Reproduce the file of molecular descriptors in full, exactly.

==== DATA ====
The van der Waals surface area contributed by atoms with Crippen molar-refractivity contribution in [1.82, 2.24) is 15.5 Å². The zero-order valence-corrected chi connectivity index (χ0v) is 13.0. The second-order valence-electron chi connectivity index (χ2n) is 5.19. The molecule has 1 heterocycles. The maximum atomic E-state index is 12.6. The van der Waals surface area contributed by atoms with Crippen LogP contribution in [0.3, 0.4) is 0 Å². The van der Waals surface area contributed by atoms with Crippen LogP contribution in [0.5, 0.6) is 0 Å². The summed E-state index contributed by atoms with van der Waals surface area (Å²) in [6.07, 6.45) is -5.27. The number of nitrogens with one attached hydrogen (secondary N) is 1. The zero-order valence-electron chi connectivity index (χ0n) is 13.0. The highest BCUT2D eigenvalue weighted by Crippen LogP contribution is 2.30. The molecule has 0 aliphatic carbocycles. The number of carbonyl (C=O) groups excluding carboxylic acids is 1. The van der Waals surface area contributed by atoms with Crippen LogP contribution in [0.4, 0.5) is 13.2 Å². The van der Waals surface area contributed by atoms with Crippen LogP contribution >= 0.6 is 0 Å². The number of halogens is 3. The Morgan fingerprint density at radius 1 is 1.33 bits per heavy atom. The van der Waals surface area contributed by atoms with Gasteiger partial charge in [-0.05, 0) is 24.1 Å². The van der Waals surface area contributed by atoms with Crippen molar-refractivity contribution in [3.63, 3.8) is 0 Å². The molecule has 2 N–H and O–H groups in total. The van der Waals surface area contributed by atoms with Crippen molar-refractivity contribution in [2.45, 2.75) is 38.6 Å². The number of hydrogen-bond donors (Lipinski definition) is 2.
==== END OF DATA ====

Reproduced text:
The van der Waals surface area contributed by atoms with Crippen molar-refractivity contribution in [1.82, 2.24) is 15.5 Å². The zero-order valence-corrected chi connectivity index (χ0v) is 13.0. The second-order valence-electron chi connectivity index (χ2n) is 5.19. The molecule has 1 heterocycles. The maximum atomic E-state index is 12.6. The van der Waals surface area contributed by atoms with Crippen LogP contribution in [0.3, 0.4) is 0 Å². The van der Waals surface area contributed by atoms with Crippen LogP contribution in [0.5, 0.6) is 0 Å². The summed E-state index contributed by atoms with van der Waals surface area (Å²) in [6.07, 6.45) is -5.27. The number of nitrogens with one attached hydrogen (secondary N) is 1. The zero-order valence-electron chi connectivity index (χ0n) is 13.0. The highest BCUT2D eigenvalue weighted by Crippen LogP contribution is 2.30. The molecule has 0 aliphatic carbocycles. The number of carbonyl (C=O) groups excluding carboxylic acids is 1. The van der Waals surface area contributed by atoms with Crippen LogP contribution in [0.4, 0.5) is 13.2 Å². The van der Waals surface area contributed by atoms with Crippen LogP contribution >= 0.6 is 0 Å². The number of halogens is 3. The Morgan fingerprint density at radius 1 is 1.33 bits per heavy atom. The van der Waals surface area contributed by atoms with Gasteiger partial charge in [-0.05, 0) is 24.1 Å². The van der Waals surface area contributed by atoms with Crippen molar-refractivity contribution in [3.63, 3.8) is 0 Å². The molecule has 2 N–H and O–H groups in total. The van der Waals surface area contributed by atoms with Crippen molar-refractivity contribution in [2.45, 2.75) is 38.6 Å². The number of hydrogen-bond donors (Lipinski definition) is 2.